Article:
Blair says no attack on Iraq without UN assent

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Tony Blair has privately reassured his Labour Party critics that Britain will not back US military action against Iraq unless it wins the backing of the United Nations Security Council.

His assurances, at a private meeting with senior Labour figures, were disclosed as Britain stepped up the pace to secure agreement through the Security Council for the return of UN weapons inspectors to Iraq.

British ministers and officials are optimistic of a breakthrough at the UN which would lift the immediate threat of American-led military intervention. But Britain has warned Iraq that it must guarantee that weapons monitors could "go anywhere, anytime" to prevent Saddam Hussein's regime from moving weapons around to evade detection.

Despite Mr Blair's solid public support for President George Bush's threats to take military action, there is evidence that London and Washington are pursuing diverging strategies behind the scenes.

While Mr Bush has made no secret of his goal of toppling Saddam, calling publicly for a "regime change", Britain is working hard to make the diplomatic route pay dividends. One senior British source said yesterday: "Our policy is to divest Iraq of weapons of mass destruction, not to divest Iraq of Saddam Hussein."

British officials suggested that Mr Blair's tough warnings about military action were aimed partly at forcing Iraq to the negotiating table at the UN. "We have seen a different approach recently; we think Iraq is now taking the threat seriously," said one.

Members of Labour's ruling national executive committee (NEC) said that Mr Blair assured them at their last meeting that he would seek UN backing before supporting military action.

The actor Tony Robinson, a member of the NEC, said in a report of the meeting circulated to grassroots Labour activists: "I think most NEC members were to some extent reassured by his response, particularly his categorical statement that he won't do anything without UN backing or consultation with our European allies. My own impression was that he was implying that a large part of the bellicose rhetoric currently flying around is being deployed in order to get Saddam to the negotiating table."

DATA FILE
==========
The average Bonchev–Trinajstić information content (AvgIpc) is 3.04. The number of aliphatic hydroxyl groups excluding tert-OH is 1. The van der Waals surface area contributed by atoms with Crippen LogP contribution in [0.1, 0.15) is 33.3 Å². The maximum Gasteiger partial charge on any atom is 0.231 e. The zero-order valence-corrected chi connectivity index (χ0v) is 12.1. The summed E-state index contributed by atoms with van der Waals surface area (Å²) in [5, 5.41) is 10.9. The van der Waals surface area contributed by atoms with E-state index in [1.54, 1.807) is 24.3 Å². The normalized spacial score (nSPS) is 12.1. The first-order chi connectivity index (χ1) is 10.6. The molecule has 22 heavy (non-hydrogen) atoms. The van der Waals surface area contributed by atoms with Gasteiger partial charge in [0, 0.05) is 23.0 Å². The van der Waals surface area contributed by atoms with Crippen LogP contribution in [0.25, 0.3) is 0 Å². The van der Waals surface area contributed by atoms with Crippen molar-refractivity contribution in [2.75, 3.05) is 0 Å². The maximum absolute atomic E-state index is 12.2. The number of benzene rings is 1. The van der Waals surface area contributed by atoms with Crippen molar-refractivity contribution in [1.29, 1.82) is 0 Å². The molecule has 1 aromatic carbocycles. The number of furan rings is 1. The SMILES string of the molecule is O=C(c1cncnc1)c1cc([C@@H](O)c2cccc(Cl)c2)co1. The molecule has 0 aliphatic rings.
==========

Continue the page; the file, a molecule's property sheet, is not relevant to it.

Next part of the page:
Blair aides admit privately that widespread concern in the party about the Prime Minister's hawkish stance is not confined to "the usual left-wing suspects". Yesterday 10 MPs tabled a Commons motion saying that "any offensive military action against Iraq can only be morally justified if it carries a new and specific mandate from the United Nations Security Council".

The US Secretary of State, Colin Powell, said at the weekend that the issue of the inspectors was a "separate and distinct matter" from a military attack. But other governments, including Britain, believe that Iraq reopening the door to inspectors would rob Washington of any diplomatic justification for an all-out attack.

Talks last week between Kofi Annan, the UN Secretary General, and a delegation from Baghdad ended with signs of progress towards letting the inspectors return. In previous meetings, Iraq had not even acknowledged the presence of the chairman who will be responsible for sending the inspectors in and reporting on the weapons programmes.

There have been no inspectors in Iraq for three and a half years. But Baghdad may now be softening its opposition to a resumption of inspections because it is taking seriously declarations that Mr Bush intends to invade Iraq and toppling Saddam.

"Iraq has clearly spotted this and is doing this work to gain a more accurate calculation of its options," one Western diplomat observed. If it considers that military action is imminent, welcoming back the inspectors may be the only option left to Baghdad.

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